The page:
In its motion to dismiss, the defendant has raised two primary issues. First, the defendant is seeking to strike the class component of Wiginton's Title VII claim. Richard Ellis argues that the class action allegations contained in the complaint are outside the scope of the plaintiff's EEOC charge. Second, the defendant requests that Counts II through IV of the complaint be dismissed because they are preempted by the Illinois Human Rights Act. We will address each of these arguments in turn.
I. Title VII Class Action Complaint
In this portion of its motion to dismiss, Richard Ellis contends that the class action allegations of Wiginton's complaint should be stricken because: 1) her EEOC charge does not contemplate the subsequent filing of a federal class action sexual harassment/discrimination lawsuit; and 2) the time period for the purported class is broader than the period alleged in the EEOC charge. Both parties agree that the defining precedent for this case is the Seventh Circuit's ruling in Schnellbaecher v. Basking Clothing Co., 887 F.2d 124 (7th Cir. 1989).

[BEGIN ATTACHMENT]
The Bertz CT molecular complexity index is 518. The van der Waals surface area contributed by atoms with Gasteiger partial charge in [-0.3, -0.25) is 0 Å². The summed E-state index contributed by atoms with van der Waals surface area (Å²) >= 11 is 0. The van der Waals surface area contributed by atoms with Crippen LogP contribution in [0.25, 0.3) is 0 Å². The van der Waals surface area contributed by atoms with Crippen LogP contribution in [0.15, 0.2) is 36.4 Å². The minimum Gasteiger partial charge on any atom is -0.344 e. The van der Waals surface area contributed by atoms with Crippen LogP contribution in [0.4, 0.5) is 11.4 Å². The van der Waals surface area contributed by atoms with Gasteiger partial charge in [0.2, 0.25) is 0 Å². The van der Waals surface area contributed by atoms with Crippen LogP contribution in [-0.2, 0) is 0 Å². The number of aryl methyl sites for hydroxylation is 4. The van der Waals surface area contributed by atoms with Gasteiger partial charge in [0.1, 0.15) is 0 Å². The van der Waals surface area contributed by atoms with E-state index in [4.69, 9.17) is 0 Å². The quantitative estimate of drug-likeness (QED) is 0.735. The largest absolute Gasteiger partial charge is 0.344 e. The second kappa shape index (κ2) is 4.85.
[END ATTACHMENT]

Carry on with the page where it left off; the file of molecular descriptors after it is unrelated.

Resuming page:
It is well settled that a federal complaint alleging employment discrimination pursuant to Title VII must rely upon a timely charge of discrimination filed with the EEOC. See Alexander v. Gardner-Denver Co., 415 U.S. 36, 47, 94 S.Ct. 1011 (1974); Cheek v. Western and Southern Life Ins. Co., 31 F.3d 497, 500 (7th Cir. 1994). It is also well settled that the allegations contained in the complaint must be sufficiently "like" or "related to" the allegations of the underlying EEOC charge so that: 1) the defendant was placed on notice of the claims it would be required to defend against; and 2) the EEOC had an opportunity to investigate the allegations that might eventually find their way into a lawsuit and attempt to conciliate the differences between the parties. See Schnellbaecher, 887 F.2d at 127; Babrocky v. Jewel Food Co., 773 F.2d 857, 863 (7th Cir. 1985) ("allowing a complaint to encompass allegations outside the ambit of the predicate EEOC charge would circumvent the EEOC's investigatory and conciliatory role, as well as deprive the charged party of notice of the charge, as surely as would an initial failure to file a timely EEOC charge.").